Criminal intent: FBI details how drones are being used for crime
Earlier this year, Elon Musk's OpenAI warned that drones could be turned into weaponized, AI-controlled swarms if left unregulated.
Turns out, that hypothetical future is already coming true, and it’s causing huge problems for law enforcement.
On Thursday, at a conference focused on unmanned tech like drones, the FBI’s operational technology law unit leader, Joe Mazel, revealed that criminals are using drones to livestream and surveil law enforcement officials, and even to “flush them out” of hiding, Defense One first reported.
Last winter, when an FBI hostage rescue team approached a target building, their targets deployed a drone swarm in “high-speed low passes” that forced agents out of hiding and “blinded” them from potential attackers, Mazel revealed.
He declined to provide exact details on the time and place, but he did disclose that the criminal group also used drones to livestream footage of FBI agents to YouTube, in order to anticipate their movements—and that it took place inside a major US city.
Outside of this particular incident, Mazel and his team have uncovered evidence that criminal organizations now use drones to scope out exploitable security gaps before a robbery, such as memorizing security guards’ movements from the air.
The Telegraph reported on burglars using drones to case houses prior to a robbery as early as 2015, but the FBI’s revelations show that improved AI tech have made drones valuable for more high-profile crimes.
For instance, Australian smugglers allegedly use drone-based livestreams to monitor the movements of dock security, and can trigger a fire alarm to draw security away if they get too close to one of their compatriots.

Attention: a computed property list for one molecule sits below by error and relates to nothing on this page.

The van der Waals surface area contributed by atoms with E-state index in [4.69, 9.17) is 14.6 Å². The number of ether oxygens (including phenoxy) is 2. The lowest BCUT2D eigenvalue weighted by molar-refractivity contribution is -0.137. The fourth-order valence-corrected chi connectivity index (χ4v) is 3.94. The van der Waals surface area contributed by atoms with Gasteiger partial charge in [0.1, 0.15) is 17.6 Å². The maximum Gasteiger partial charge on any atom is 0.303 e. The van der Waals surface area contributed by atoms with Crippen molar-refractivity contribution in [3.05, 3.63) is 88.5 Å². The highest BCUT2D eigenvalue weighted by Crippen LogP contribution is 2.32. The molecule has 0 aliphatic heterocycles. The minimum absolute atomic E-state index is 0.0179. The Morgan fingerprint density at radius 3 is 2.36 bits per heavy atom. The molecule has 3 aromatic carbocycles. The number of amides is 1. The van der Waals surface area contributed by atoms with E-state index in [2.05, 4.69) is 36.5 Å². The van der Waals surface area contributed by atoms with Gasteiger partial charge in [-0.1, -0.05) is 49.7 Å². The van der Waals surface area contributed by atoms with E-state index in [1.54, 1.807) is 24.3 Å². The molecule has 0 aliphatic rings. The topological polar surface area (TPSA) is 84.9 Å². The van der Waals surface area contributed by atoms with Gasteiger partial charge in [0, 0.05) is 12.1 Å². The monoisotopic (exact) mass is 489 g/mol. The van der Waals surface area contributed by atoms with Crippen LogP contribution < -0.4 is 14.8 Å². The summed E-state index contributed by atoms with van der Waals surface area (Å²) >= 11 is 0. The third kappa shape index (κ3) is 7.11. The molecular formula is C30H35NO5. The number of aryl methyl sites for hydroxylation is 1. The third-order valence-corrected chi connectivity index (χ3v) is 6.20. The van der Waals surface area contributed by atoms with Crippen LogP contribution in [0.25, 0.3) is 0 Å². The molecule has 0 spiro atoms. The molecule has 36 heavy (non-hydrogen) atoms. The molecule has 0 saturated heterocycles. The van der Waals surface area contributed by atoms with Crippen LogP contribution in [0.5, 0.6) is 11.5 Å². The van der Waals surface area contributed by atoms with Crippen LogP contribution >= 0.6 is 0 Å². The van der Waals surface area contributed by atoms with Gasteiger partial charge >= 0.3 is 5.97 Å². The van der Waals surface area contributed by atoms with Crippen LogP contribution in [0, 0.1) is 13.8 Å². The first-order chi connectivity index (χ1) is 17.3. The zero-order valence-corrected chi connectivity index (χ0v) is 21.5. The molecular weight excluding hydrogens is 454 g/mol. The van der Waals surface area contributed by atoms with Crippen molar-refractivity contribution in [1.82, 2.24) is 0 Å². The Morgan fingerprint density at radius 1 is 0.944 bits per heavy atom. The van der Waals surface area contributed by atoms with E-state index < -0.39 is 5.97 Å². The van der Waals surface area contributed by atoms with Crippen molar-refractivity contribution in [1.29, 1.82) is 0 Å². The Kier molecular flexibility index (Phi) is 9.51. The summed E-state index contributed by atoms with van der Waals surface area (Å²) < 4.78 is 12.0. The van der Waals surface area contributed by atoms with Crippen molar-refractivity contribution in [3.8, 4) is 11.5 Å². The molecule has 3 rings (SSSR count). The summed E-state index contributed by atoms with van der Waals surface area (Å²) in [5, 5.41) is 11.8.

Drug cartel smugglers also now use drones to avoid Border Patrol agents when crossing the border. An associate chief of the US Customs and Border Protection agency, Andrew Scharnweber, said that they used to worry about “human scouts” that would spot agents and report movements via radio.
“Now that activity has effectively been replaced by drones,” Scharnweber said, so cartel smugglers have “little or no fear of arrest.”
Perhaps most chilling of all, Mazel disclosed that organizations now employ drones to spy on the entrances of police precincts, to see “who is going in and out of the facility and who might be co-operating with police”. With this information, they can intimidate witnesses and discourage “snitching”.
The future of drone regulation
The US government is currently mulling options to prevent drones from being used for felonious activities. The question is, how far will they go, and how will their regulations affect law-abiding drone enthusiasts?
Congress is currently reauthorizing the FAA, which regulates where commercial drones can fly, to operate for another five years, and part of this process includes updating their regulatory powers. A couple of proposed updates could change what you can do with your drones.
For instance, the FAA guidelines currently state that drones must remain within line-of-sight of the owner, but many people ignore that. But a proposed amendment would give all drones a licensed remote ID, so law enforcement can immediately see who owns it.
“Remote identification is a huge piece” of cutting down on drone crime, FAA security and hazardous materials safety associate Angela Stubblefield told Defense One.
She also said that “weaponizing” consumer drones will be made illegal if the FAA’s reauthorization passes. Currently, it has already passed the House and will go through the Senate next.
In the most extreme case, the government could choose to employ drone-jamming equipment around sensitive areas, as they do in war zones like Syria and Iraq. However, it hasn’t been tested yet how those jammers would interfere with other commercial aircraft or cellular signals, so that may never be a feasible option.
Another option could be to go directly to commercial drone manufacturers, as the Olympic committee did when it asked DJI to remote-update its drones so the device wouldn't fly above PyeongChang during this year's Winter Olympics.
No-fly zones could end up being a more permanent feature over security-sensitive buildings.
Ultimately, if these sorts of drone attacks continue to escalate, it’s unclear what law enforcement will do to curtail them, or if civilian access to commercial drones could become more restricted in future, similar to gun ownership.
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